The Traveler’s Tale (1984) by Lucius Shepard is a science fiction/horror story set on the fictional island Guanoja Menor off the coast of Honduras. One of several stories Shepard has set in the region, he brings to bear his familiarity with Central America in telling this voodoo-esque tale of alien proportions.
The Traveler’s Tales is told through the eyes of Frank Winship, a retired American who recently bought a piece of land on a remote corner of Guanoja Menor, met a younger woman, and is ready to settle into his twilight years. The locals full of color, Frank spends his days at the area chicken shack, eating meals, and having beer over gossip. A few tourists travel through the area, and Frank strikes up a short friendship with one, a great storyteller named Ray Milliken. Milliken disappears a short time later and Frank thinks nothing more of it until, having chicken one evening, he hears a rumor that Milliken has returned and intends to develop an unused, snake-infested point of land into a town. Visiting the large parcel, a place the locals call the Burying Ground based on old pirate legends, Frank learns firsthand that indeed Milliken intends to develop the overgrown jungle into a community and has brought along a cadre of like-minded young travelers to help. But when the travelers begin straggling out of the jungle at odd hours, knocking on Frank’s door seeking assistance, things take decided a turn for the strange, and Frank begins fearing for his life.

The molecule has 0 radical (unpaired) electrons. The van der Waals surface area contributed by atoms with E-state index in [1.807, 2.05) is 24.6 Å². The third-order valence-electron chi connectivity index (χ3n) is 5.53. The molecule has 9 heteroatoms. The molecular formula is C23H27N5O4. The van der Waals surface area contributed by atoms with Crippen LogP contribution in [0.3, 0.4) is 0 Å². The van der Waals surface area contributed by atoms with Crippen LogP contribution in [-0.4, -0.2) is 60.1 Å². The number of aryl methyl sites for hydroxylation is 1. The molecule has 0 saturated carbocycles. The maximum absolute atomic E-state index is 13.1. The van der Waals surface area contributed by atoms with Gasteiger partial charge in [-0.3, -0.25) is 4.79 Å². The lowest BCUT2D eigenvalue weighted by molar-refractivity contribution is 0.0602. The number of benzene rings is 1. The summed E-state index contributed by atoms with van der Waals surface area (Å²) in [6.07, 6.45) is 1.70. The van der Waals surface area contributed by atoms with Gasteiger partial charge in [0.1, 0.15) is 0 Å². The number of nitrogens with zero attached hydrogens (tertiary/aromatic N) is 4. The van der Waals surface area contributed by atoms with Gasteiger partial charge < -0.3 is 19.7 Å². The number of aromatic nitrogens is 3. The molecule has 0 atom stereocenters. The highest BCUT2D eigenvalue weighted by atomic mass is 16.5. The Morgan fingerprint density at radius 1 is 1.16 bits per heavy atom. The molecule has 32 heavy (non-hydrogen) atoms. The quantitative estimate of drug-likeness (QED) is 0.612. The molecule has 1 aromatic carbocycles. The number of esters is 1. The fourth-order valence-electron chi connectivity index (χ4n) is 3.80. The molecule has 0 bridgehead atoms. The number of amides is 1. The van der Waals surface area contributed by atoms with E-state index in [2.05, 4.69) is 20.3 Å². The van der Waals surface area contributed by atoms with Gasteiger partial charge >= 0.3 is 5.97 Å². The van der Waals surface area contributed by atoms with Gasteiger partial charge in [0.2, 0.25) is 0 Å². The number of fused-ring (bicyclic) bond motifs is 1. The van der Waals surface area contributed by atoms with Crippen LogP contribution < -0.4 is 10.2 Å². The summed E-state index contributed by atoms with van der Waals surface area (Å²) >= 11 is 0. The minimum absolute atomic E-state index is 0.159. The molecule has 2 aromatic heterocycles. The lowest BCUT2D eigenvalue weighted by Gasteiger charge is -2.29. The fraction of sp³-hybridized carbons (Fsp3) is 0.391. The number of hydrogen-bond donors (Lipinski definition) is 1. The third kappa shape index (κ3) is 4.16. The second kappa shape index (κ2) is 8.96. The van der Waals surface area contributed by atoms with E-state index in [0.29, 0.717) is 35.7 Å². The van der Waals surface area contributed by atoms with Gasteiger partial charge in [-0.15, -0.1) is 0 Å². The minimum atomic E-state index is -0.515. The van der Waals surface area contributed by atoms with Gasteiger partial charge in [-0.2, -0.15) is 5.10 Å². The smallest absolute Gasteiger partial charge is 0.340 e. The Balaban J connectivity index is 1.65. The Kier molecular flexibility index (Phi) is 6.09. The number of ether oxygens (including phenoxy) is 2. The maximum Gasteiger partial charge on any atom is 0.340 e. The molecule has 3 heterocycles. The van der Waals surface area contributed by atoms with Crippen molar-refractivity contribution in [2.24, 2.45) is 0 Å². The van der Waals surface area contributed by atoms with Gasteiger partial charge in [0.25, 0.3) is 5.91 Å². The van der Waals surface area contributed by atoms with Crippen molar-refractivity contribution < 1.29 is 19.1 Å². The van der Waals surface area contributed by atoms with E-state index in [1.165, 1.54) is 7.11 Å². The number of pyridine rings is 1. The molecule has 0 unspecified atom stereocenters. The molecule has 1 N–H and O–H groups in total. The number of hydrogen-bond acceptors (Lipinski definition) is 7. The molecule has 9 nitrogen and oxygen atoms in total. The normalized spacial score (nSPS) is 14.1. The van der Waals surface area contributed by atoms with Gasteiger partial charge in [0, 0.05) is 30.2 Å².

A science fiction story with horror elements, The Traveler’s Tale banks its money on suspense and good storytelling. Shepard drawing out the tension nicely as things become more and more inexplicable, his prose simultaneously keeps the reader invested in the details of island life. The local people in particular come alive—drunks, housewives, shopkeepers, and the like, and all with an eye to the setting they inhabit.
In the end, The Traveler’s Tale is good storytelling from one of the best writers of short fiction the genre has seen yet. The novella not his greatest story, it remains one that engages the reader for tension and does not let them go for detail. Like Shepard’s later Stars Seen through Stone, the story possesses a moral, but is one the reader can ponder upon, the connections covert. Certainly involved, however, are Honduran culture and history, its interaction with American tourism and economic interests, and the imperfect joys of island life in Central America. May not be a story for the ages, but has impact in the moment.